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Hello, I’m New

shutterstock_135207233Women rarely announce that they are new, or that they are attending their first-ever retreat or women’s event. Attending a first retreat or event can be daunting, particularly if one is also new to the church and yet to get acquainted with women. It takes a lot of courage to attend an event where you know no one!

I would suggest that you identify those first-timers, and look for other indicators that she is stepping out of her comfort zone to attend your retreat or event.  This may not be as easy as just looking for names you don’t recognize among those who have registered.  You can ask each woman as she registers if they have attended a retreat in the past, or put a box on the registration form for the woman to check if this is her first time to attend a retreat.  Upon registration, if a roommate is not designated, that could indicate that she doesn’t know anyone to ask to be her roommate.

Once you have identified the women who are new:

  • Assign someone to call the woman before the retreat to answer questions and see if she has special needs or needs a ride to the retreat;
  • Inform the greeters at the retreat so they can give her a special welcome upon her arrival and introduce her to others;
  • Assign a “room hostess” to be their roommate and to sit with them at the retreat.

Have you thought of other ways to welcome those who are new?

 

Posted in: Ingredients for a Great Retreat, Lessons Learned, Ministry at the Retreat, News & Information, Retreat and Event Planning

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6 Suggestions for your Name Tags

suggestions1How many times have you avoided talking to someone because you know that you should know her name, but you don’t remember it?  Unless all of your women are well acquainted with one another, name tags should be required for all women’s events.

1)  DO print your name tags out beforehand –  Unless you have registration at the door, I much prefer having all the name tags printed and ready for ladies to pick up on arrival. It saves time and confusion as ladies are arriving.

2) DO use a large font – First name should be printed in a large font that can be easily read at a distance.  The surname and other information can be in a much smaller font.

3) DO spell their name correctly!  Have some blank name tags available for corrections.  No one likes their name misspelled,

4) DO choose your font style wisely – Fancy script fonts are much harder to decipher than block fonts.

5) DO remember that women may be dressed up for your event – Sticky name tags and pin-on name tags can both be detrimental to nice material.  It may be wise to limit your name tags to those worn around the neck or clipped on. Read more about retreat name tags here.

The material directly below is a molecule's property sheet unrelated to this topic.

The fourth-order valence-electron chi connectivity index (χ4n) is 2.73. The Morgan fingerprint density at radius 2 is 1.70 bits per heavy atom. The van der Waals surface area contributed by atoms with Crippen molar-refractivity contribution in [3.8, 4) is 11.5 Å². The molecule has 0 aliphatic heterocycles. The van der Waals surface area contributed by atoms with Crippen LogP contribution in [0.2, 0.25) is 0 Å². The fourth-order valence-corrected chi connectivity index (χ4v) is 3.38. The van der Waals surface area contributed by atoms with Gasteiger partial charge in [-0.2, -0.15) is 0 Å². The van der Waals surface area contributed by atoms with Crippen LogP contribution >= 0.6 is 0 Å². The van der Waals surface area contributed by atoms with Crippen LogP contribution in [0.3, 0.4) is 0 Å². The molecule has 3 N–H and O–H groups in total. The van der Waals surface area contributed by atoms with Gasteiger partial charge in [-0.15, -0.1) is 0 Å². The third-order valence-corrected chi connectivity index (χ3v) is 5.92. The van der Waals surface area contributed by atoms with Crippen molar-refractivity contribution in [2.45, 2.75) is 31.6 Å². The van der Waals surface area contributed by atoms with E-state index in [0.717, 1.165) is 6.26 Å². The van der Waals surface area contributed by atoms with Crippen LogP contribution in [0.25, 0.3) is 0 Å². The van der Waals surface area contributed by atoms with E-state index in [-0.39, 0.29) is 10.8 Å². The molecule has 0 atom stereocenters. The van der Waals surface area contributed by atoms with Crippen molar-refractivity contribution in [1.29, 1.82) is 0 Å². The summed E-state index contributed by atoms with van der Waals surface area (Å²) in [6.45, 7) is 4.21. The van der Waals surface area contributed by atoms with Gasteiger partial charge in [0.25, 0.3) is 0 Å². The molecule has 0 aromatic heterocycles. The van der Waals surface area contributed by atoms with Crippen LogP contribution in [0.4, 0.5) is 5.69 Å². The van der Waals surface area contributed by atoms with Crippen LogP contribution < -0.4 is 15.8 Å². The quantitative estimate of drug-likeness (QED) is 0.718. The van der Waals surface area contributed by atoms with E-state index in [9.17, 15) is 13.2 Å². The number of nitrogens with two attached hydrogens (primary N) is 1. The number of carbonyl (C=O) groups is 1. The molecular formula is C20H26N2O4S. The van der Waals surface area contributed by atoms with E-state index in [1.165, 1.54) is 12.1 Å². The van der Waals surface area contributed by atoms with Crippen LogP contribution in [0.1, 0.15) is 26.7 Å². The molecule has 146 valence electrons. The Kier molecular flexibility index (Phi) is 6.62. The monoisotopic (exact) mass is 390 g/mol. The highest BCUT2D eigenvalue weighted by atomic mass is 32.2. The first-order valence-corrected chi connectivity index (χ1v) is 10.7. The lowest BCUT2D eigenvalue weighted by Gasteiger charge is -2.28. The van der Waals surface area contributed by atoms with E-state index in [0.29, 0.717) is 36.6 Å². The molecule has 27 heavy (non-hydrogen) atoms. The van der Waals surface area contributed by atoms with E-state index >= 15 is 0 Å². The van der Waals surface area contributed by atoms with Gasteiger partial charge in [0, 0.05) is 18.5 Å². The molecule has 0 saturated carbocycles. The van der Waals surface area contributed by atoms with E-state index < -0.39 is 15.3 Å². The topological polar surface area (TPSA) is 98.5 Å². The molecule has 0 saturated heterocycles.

6) DO include the event title or graphic on the name tag.  Using the title or theme of the event, the graphic or theme verse turns an ordinary name tag into a keepsake of the event.

Posted in: Ingredients for a Great Retreat, Lessons Learned, News & Information, Retreat and Event Planning

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The Top 6 Items to Have on your Retreat Hospitality Table

The-top-six-300x296Every retreat should have a hospitality table where women can find items needed to make their retreat experience more comfortable and enjoyable. Women forget to pack essential items and things that they didn’t realize they would need, and we try to anticipate those items to have them available. We have our table of supplies in the back of the meeting space and during announcements, we point it out so women will know it is there.

After every retreat, we store unused supplies until the next year, when we replenish and expand our offerings, according to need.

We have miscellaneous items available, including umbrellas, pens, toothbrushes, Kleenex, etc. But from my observation, here are the six most popular items to have available at your hospitality table:

#6 -Earplugs – you can purchase these very cheaply, and they may help some ladies have a good night’s sleep in an unfamiliar setting with roommates.

#5 -Toiletries (of course) in sample sizes in case your women left home without them.  If you retreat at a hotel, the hotel provides some of these things (shampoo, soap, etc.), but if you are in a camp-style venue, you need to have supplies such as shampoo/conditioner, soaps, toothpaste, lotions, etc.

#4-Feminine care products – this goes without saying. Women come unprepared!

#3- Throws – Venues are normally kept cool (even in the warmer months), which is acceptable for the majority of your women, but others will be uncomfortable and distracted because they are cold.  If we could offer something for the middle-aged ladies who run hot, we would!